Skip to main navigationSkip to main content
The University of Southampton
Humanities
Email:
D.Serjeantson@soton.ac.uk

Ms Dale Serjeantson 

Visiting Fellow

Ms Dale Serjeantson's photo

Ms Dale Serjeantson is a Visiting Fellow in Archaeology at the University of Southampton.

I was the Director of the Faunal Remains Unit in the Department of Archaeology at the University of Southampton from 1991 to 2000. I co-founded the MA in Osteoarchaeology and taught undergraduate and post-graduate courses in Zooarchaeology at Southampton.  Before that I researched and taught zooarchaeology and prehistory at Birkbeck College, University of London. My major recent publications were on aspects of animals in Neolithic Britain.
 
I was instrumental in setting up the Diet Group, a group of historians and archaeologists interested in Medieval social and economic history.  I have been closely associated with the Bird Working Group of the International Council for Zooarchaeology since its inception and have edited publications of the group. I am an associate Editor of the International Journal of Osteoarchaeology and Acta Zoologica Cracoviensia. I am a member of the the Institute of Field Archaeology and a fellow of the Society of Antiquaries of London and the Society of Antiquaries of Scotland.

Research interests

My research interests are in archaeological animal remains. Within this wide field I have focussed on three main topics. I have made a special study of people and birds in the past; this has included the development of new methods of study and investigation into the origins of domestic birds, wildfowling and the social zooarchaeology of birds. I am carried out research into animal husbandry in prehistoric and early historic times in the British Isles, with a particular interest in the Neolithic period and in Early Historic times in western Scotland. The third topic is food production and consumption in Medieval England, This research has been carried out in collaboration with archaeologists and historians from Southampton and Oxford.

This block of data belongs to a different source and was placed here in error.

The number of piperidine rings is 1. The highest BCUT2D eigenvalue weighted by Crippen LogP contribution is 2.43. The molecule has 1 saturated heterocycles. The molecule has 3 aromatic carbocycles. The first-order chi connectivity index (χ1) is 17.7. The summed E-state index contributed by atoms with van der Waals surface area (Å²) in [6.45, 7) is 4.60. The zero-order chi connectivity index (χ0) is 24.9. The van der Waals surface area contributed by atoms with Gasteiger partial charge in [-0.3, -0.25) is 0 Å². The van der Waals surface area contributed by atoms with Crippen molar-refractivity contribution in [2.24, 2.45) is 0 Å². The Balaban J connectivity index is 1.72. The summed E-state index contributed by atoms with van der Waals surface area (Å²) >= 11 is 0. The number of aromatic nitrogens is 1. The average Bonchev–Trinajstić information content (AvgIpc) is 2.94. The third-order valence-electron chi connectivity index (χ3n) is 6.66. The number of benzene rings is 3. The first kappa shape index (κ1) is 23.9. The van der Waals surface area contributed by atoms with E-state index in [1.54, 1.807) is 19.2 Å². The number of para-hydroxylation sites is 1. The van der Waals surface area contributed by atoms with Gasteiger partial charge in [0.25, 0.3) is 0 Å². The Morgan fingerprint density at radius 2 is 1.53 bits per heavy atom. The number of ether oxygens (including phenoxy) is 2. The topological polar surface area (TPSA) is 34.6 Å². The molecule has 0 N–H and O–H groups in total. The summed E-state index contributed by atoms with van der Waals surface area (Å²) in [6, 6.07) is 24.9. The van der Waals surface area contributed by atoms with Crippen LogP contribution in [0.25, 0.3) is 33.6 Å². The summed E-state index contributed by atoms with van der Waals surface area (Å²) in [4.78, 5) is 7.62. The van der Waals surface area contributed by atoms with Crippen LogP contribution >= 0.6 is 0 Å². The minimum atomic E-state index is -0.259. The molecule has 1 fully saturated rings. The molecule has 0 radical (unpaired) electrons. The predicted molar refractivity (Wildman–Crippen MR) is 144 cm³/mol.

I am also involved in the Kalaureia Research Program, studying the bird remains from this sanctuary to Poseidon on the Greek island of Poros.  My aim is to contribute to interpreting the rituals that were practiced in the sanctuary and what they say about the gods sacrificed to. The early domestic chickens will help to show the relationship between the Sanctuary,  the ancient city of Kalaureia, and and the wider world. The research program is being carried out by the Swedish School at Athens.

Research group

Centre for Applied Archaeological Analyses

Affiliate research groups

Osteoarchaeology, Laboratory for Social Zooarchaeology

Research project(s)

Pelekita Cave, Crete

Pelekita Cave in Eastern Crete was occupied during the Neolithic period.

Bretta Ness Excavations, Rousay, Orkney

Bretta Ness is sites on a peninsula in the Loch of Wasbister on the island of Rousay.

St Albans Abbey, Hertfordshire: Food in a High Status Benedictine Abbey

The excavations at St Albans Abbey were carried out by Martin Biddle and Birthe Kjølbye-Biddle in 1978 and 1983-5.

Sort via:TypeorYear

Articles

Books

Book Chapters

  • Mylona, D., Ntinou, M., Pakkanen, P., Penttinen, A., Serjeantson, D., & Theodoropoulou, T. (2013). Integrating archaeology and science in a Greek sanctuary: issues of practise and interpretation in the study of the bioarchaeological remains from the sanctuary of Poseidon at Kalaureia. In Subsistence, Economy and Society in the Greek World. Improving the Integration of Archaeology and Science (pp. 187-204). (Pharos Supplement; No. 1). Peeters.